A ten-month campaign by a local newspaper to persuade a council to scrap plans to switch street lighting off has proved a success.
The Buckinghamshire Advertiser launched its Keep The Lights On campaign after Buckinghamshire County Council announced plans to switch street lighting off to save money.
The campaign ended in victory last week when the authority confirmed that the plans to switch off 10,000 street lights between midnight and 5.30am to save £77,000 a year had been scrapped.
News editor of the Trinity Mirror title, Andrew Jackson, told HTFP: “This is a great result for our readers. Since the council announced its plans we have been inundated with calls, emails and letters from the public expressing deep concerns over road safety if the switch-off goes ahead.
“We have received widespread backing for this campaign from the community and this U-turn proves that the local press really can make a difference. We calculated that the savings made if this went ahead would work out at 36 pence per taxpayer in a year.
“Our readers did not believe such a small saving was worth it for a move which could cost lives.”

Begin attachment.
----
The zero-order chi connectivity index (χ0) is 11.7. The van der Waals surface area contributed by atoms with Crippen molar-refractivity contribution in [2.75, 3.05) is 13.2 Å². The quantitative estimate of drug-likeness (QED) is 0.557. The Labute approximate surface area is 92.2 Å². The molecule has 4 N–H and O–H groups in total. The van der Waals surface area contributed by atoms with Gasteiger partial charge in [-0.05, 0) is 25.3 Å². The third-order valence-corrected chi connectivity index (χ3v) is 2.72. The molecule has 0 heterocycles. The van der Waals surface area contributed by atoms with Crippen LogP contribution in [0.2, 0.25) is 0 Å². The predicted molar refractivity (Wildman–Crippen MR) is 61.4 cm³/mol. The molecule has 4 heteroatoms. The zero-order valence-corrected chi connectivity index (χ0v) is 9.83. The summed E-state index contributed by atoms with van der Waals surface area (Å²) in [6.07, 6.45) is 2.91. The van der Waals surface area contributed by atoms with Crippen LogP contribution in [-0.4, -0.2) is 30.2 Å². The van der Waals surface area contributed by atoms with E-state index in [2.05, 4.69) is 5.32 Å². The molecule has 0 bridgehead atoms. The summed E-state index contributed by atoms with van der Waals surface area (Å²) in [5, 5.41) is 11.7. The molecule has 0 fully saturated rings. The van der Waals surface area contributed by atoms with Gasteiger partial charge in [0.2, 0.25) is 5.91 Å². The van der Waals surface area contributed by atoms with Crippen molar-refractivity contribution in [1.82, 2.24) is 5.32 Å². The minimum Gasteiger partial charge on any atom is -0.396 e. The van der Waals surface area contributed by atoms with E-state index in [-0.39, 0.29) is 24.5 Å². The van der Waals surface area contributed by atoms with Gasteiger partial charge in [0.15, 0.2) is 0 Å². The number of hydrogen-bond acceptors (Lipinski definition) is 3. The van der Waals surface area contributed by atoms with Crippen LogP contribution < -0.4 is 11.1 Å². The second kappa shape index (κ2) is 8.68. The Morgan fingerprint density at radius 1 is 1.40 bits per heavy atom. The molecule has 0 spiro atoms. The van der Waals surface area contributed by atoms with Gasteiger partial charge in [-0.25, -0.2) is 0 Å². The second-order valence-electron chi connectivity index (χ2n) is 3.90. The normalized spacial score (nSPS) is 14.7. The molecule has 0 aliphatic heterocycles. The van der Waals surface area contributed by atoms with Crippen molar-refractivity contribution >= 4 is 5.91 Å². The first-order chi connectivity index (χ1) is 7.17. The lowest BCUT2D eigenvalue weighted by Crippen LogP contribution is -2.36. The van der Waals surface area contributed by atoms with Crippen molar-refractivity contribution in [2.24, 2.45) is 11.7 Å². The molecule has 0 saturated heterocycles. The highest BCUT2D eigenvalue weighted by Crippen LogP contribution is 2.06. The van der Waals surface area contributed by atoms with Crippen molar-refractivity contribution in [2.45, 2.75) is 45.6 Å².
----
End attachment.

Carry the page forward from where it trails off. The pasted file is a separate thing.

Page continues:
More than 300 readers signed a petition which was handed to council bosses by Advertiser reporter Jack Abell in February.
As well as receiving support from road safety groups, the campaign was backed by Ray Stacey, whose 23-year-old daughter Elaine, was killed on an unlit road last year.
Added Andrew: “We applaud the council for listening to the public. We accept that savings need to be made, but spending cuts must be made carefully and above all else the council has a duty of care to protect public safety.”
The council recently completed a three year trial in which it switched off 1,600 street lights across the county.
The council’s cabinet member for transport, Cllr Peter Hardy, told the newspaper that many of these lights would be switched back on in areas which had seen an increase in traffic collisions.